(back) Subject: Willis and Lewis in London From: "John Foss" <harfo32@yahoo.co.uk> Date: Tue, 6 Apr 2004 20:02:02 +0100 (BST)   In addition to the Willis organ at Union Chapel, Islington, which is a masterpiece and has a Historic Organ Certificate, there are other Father Willis organs in that area. Union Chapel has Barker lever to the Great and Swell, tubular pneumatic to the pedal, but the Choir is all tracker. It was a little in need of TLC when I played it 40 years ago, so what it's like today I dread to think, though perhaps it has had some attention? Fr Willis had his factory at the Rotunda Works in Camden Town from 1866 to 1905, in the heart of London's steam train land. Another notably magnificent instrument is St Dominic's Priory, Haverstock Hill in Hampstead (which adjoins Islington), which has all tracker action to the manuals and pneumatic to pedals. It is also the bearer of a Historic Organ certificate, and is arguably finer than Union Chapel, though it's a close run thing. Personally I have never played a bad Fr. Willis organ, but then I may have been lucky. I think we have covered this fertile ground before! Then there is St Mary Magdalene, Holloway Road - beautiful instrument - and sounds to die for on the II/14 at the strangely ornate small Cathedral of the Good Shepherd in Stamford Hill. It is home to the The Agapemonites (Agape is, as I'm sure you all know, Greek for love in the spiritual sense. This is strongly encouraged here in Greece.) The exterior of this church is worth a visit on its own for the amazing creatures displayed thereon - you can see them at http://www.clapton.freeservers.com/photo3.html if you so wish. It's worth a click on the link. Colin is the expert on Fr Willis' private life - I don't believe a word of it, Colin! - and whereas I maintain that Harrison and Harrison first built there reputation on rebuilding Willis organs, I think Colin believes Willis built his on re-building Lewis organs! I'm looking forward to playing the 1990 Harrison rebuild of the 4 manual 1890 Lewis organ in St Paul's Cathedral, Melbourne in the summer - it's not until August 27th, but any Australian members in that area can mark the lunch time recital for that day in their notebooks! I think this has gone straight from Lewis to Harrison without an intervening Willis period. John Foss   George Bayley wrote "There is another superb London organ, however, and that is the splendid three manual Father Willis of the 1870s in Union Chapel, Islington."   =3D=3D=3D=3D=3D www.johnfoss.gr http://groups.yahoo.com/group/orgofftop/ Topics of the week : Gibson's "Passion" Jokes, satire and humour     ____________________________________________________________ Yahoo! Messenger - Communicate instantly..."Ping" your friends today! Download Messenger Now http://uk.messenger.yahoo.com/download/index.html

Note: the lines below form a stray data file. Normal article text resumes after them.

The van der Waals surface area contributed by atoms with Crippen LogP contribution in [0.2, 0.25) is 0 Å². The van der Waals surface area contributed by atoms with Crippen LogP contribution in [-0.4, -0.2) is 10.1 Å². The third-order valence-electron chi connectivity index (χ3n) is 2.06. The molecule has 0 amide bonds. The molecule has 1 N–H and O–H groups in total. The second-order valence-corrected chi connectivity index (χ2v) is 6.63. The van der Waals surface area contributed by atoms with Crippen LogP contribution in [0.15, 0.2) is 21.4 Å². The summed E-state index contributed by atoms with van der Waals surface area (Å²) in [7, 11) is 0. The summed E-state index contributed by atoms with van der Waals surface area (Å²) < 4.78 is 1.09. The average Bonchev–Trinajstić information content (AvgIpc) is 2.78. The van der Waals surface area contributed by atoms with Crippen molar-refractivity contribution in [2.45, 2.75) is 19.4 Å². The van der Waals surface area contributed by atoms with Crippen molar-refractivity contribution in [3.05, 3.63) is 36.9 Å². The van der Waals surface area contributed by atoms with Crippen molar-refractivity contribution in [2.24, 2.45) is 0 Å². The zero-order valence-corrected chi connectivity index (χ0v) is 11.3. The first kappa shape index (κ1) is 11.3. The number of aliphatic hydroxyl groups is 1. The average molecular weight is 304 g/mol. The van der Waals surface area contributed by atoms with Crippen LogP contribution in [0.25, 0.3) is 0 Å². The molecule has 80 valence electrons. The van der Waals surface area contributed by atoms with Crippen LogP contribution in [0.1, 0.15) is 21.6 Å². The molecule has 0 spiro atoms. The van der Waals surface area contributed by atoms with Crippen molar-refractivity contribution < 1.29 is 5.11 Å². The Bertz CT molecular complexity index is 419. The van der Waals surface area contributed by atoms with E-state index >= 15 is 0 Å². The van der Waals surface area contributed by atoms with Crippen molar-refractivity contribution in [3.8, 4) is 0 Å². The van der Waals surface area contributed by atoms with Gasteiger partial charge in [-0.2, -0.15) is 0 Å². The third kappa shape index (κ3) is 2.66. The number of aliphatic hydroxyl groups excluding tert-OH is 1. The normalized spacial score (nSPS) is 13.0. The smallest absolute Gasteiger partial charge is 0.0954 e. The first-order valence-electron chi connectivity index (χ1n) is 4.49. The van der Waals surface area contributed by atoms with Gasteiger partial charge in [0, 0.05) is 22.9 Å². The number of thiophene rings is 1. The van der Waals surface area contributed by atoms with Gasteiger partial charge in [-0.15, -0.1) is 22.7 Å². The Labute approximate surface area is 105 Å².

(back) Subject: Re: Easter postludes From: "T.Desiree' Hines" <nicemusica@yahoo.com> Date: Tue, 6 Apr 2004 12:18:18 -0700 (PDT)   Lanquetiut sounds great for Easter...but Im learning it after Easter to do = for some other time of year...probably Christ the King Sunday. i do Widor = for Christmas for Postlude. For Easter Im doing Boellmann's Toccata.       From Desiree' T. Desiree' Hines Chicago, IL 60610 ---------------------------- For Compositions by Desiree' Frog Music Press www.frogmusic.com ------------------------------- FOR CONCERTS BY DESIREE' http://concertartist.info/bios/hines.html   --------------------------------- Do you Yahoo!? Yahoo! Small Business $15K Web Design Giveaway - Enter today